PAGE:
FDIC APPROVES ASSUMPTION OF INSURED DEPOSITS OF WESTERN COMMUNITY BANK, CORONA, CALIFORNIA: MONEY-DESK DEPOSITS TO BE PAID OUT
FOR IMMEDIATE RELEASE
Andrew Porterfield (714) 442-1131
The Board of Directors of the Federal Deposit Insurance
Corporation has approved the assumption of insured deposits of
Western Community Bank, Corona, California, by Bank of San
Bernardino, San Bernardino, California. Western Community, with
total assets of $60.6 million and total deposits of $54.8 million
in about 5,500 accounts as of May 31, was closed today by James E.
Gilleran, California Banking Superintendent, and the FDIC was named
receiver. The failed bank's money-desk deposits, which totaled
about $10 million, will be paid out up to the $100,000 federal
Of the failed bank's three offices, only the Corona office on
321 E. 6th. St. will reopen as a branch of Bank of San Bernardino.
Customers of the remaining two offices in Norco and Ontario will
have access to their accounts at the reopened Corona office
beginning Monday, August 1, 1994, during regular business hours.
The failed bank's depositors will automatically become depositors
of the assuming bank. Customers of the failed bank's money desk
will have their deposits, up to the federal $100,000 insurance
limit, mailed to them beginning Saturday, July 30, 1994.
Bank of San Bernardino will assume approximately $38.6 million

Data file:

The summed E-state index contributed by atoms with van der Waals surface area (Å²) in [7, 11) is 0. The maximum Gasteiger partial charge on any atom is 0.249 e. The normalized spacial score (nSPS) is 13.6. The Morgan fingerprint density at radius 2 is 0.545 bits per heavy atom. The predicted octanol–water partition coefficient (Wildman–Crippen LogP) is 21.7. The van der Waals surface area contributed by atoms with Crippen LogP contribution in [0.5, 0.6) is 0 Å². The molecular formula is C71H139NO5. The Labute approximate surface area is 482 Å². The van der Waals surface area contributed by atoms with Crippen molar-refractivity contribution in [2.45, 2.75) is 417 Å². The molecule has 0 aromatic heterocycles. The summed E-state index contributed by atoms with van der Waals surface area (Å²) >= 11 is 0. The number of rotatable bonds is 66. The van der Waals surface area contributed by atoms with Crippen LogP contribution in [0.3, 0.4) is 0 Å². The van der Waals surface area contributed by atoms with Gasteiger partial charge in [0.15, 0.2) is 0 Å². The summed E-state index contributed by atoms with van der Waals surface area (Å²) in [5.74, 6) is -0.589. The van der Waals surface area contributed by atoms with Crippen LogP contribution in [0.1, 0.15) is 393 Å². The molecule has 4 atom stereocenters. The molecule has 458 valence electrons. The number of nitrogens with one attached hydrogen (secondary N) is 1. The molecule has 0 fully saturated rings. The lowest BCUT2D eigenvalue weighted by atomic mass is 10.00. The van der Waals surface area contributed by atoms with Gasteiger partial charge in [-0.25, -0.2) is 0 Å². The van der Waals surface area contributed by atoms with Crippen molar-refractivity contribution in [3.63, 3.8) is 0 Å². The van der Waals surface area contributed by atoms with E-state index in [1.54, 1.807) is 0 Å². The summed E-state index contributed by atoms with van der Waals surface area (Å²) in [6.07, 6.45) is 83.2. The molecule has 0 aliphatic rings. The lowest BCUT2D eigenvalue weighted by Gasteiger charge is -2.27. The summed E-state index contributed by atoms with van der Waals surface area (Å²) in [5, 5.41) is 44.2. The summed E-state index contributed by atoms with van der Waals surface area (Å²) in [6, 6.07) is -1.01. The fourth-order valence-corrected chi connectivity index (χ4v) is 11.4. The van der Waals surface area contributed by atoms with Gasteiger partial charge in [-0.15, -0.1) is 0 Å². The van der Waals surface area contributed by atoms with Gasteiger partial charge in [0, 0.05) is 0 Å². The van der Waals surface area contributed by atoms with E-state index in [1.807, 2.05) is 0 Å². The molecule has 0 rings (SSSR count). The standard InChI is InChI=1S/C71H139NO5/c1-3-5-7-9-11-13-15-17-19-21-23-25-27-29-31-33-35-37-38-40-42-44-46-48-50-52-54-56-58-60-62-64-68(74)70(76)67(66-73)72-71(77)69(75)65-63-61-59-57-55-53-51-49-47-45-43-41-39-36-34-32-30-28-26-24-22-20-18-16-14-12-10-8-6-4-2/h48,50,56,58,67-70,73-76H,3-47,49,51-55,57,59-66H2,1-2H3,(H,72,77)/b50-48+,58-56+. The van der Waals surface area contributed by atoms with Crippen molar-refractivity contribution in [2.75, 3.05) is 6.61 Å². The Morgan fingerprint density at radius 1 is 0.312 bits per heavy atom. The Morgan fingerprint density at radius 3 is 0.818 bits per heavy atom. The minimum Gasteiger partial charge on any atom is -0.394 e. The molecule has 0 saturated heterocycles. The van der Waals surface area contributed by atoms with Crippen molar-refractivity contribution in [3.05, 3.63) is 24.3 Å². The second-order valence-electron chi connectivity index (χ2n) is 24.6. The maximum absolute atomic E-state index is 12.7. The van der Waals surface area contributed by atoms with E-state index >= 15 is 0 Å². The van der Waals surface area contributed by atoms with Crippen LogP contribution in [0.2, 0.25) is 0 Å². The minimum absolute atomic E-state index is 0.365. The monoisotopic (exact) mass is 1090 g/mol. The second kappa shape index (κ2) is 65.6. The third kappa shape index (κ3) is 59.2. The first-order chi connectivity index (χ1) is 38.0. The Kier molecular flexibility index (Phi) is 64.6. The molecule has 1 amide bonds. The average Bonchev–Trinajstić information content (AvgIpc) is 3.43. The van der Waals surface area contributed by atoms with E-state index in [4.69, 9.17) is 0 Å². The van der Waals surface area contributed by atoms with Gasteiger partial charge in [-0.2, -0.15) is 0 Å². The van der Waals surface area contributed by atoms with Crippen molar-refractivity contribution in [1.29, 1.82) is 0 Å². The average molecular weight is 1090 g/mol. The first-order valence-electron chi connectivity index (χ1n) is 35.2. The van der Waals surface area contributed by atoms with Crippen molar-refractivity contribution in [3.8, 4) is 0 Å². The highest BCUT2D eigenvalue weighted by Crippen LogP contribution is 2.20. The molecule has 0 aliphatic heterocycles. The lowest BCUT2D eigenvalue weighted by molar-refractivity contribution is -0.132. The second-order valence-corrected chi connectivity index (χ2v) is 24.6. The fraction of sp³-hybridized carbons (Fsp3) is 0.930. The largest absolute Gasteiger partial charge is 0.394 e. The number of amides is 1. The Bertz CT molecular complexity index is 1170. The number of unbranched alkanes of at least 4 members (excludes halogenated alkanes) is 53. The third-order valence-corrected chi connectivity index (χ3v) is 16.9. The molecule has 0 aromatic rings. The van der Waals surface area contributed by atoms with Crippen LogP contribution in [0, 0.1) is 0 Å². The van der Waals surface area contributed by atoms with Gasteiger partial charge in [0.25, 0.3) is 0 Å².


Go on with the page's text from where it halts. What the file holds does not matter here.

in about 5,500 deposit accounts. At the time the bank failed,
roughly $6.2 million in 54 accounts exceeded the $100,000 federal
insurance limit and will not be assumed by Bank of San Bernardino.
The FDIC Board of Directors also voted to make a prompt
advance payment to uninsured depositors equal to 50 percent of
uninsured claims. Uninsured depositors can call an FDIC claims
agent at (909) 734-4110 beginning Saturday, July 30, 1994, to
The assuming bank will pay a premium of $673,000 for the right
to receive the failed bank's deposits and will purchase $16.0
million of the failed bank's assets.
The Board of Directors approved the deposit assumption under
its authority to do so whenever it determines that such a
transaction will reduce the potential loss to the FDIC. The FDIC
notes that its claim on recoveries from the sale of the failed
bank's assets will have priority over non-depositor creditors of
the failed bank.